Sulpicians (ch 4): Operating out of the Parisian parish of Saint-Sulpice (from which their name derives), the Sulpicians were a wealthy order without a vow of poverty. This distinguished them from the more austere Jesuits and Récollets.
sun dance (ch 2): A renewal ceremony celebrated by many Plains peoples. It was sponsored by an individual who wished to give to his tribe or to thank or petition the supernatural through an act of self-sacrifice for the good of the group.
sweated labour (ch 10): An industrial workplace in which the labour is hard, the hours long, and the wages low. Sometimes associated with piece work that might be completed at home and not in the factory itself.
tariff policies (ch 9): A tax imposed on imported goods. Generally this is done to make the purchase of domestically produced goods more attractive.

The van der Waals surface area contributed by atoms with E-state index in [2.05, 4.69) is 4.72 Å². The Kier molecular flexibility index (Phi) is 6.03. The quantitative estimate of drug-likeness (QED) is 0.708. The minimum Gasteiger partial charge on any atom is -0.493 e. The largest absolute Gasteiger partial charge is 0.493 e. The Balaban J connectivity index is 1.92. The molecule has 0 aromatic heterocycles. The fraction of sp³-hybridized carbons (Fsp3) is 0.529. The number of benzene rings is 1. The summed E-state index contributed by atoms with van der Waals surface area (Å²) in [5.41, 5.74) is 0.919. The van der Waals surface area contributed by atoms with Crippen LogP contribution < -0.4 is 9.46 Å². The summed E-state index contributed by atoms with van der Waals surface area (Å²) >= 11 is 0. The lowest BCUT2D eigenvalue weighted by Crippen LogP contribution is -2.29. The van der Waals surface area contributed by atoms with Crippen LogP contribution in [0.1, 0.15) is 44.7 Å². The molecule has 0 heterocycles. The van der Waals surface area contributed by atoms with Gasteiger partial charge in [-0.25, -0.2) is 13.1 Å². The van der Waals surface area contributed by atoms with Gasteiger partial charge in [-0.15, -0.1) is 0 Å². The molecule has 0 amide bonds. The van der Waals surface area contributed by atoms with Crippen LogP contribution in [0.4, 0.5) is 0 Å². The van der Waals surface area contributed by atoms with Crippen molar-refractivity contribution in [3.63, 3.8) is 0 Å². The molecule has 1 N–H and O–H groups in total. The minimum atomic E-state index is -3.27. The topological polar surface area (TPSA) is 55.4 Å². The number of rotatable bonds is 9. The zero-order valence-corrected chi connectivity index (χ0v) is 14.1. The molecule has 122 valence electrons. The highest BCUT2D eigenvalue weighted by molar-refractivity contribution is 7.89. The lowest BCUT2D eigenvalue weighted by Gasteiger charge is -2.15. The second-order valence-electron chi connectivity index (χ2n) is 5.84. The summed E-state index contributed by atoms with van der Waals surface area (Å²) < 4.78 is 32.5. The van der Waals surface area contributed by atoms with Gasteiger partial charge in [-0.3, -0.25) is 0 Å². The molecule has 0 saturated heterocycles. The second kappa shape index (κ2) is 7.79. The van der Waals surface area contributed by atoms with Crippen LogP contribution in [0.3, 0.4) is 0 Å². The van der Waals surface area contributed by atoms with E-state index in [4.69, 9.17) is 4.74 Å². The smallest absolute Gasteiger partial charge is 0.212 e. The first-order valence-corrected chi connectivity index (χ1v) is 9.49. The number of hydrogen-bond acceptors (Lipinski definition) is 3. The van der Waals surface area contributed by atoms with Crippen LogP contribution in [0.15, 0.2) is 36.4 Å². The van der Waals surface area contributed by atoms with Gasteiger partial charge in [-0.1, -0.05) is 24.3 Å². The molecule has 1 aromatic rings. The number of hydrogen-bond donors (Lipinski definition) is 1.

<taxation without representation (ch 7): A principle espoused by American colonists in the 1770s articulating the view that British law forbade the seizing of a citizen’s property by the state without his consent (which could be given by an elected representative in Parliament). As the colonies had no representatives in Parliament, the colonists maintained that they could not be taxed.
telegraph (ch 11): Communications technology that permits the transmission of a message electronically across significant distances. Characterized in the Victorian era by the use of lengths of telegraph wire which ran on posts parallel to the railroads and thus kept stations in touch with one another.
temperance movements (ch 10): A crusade to reduce or even end the consumption of alcohol. Became a widespread phenomenon during the 19th century with the increase of visible urban drunkenness. The movement was characteristically championed by middle- and upper-class women.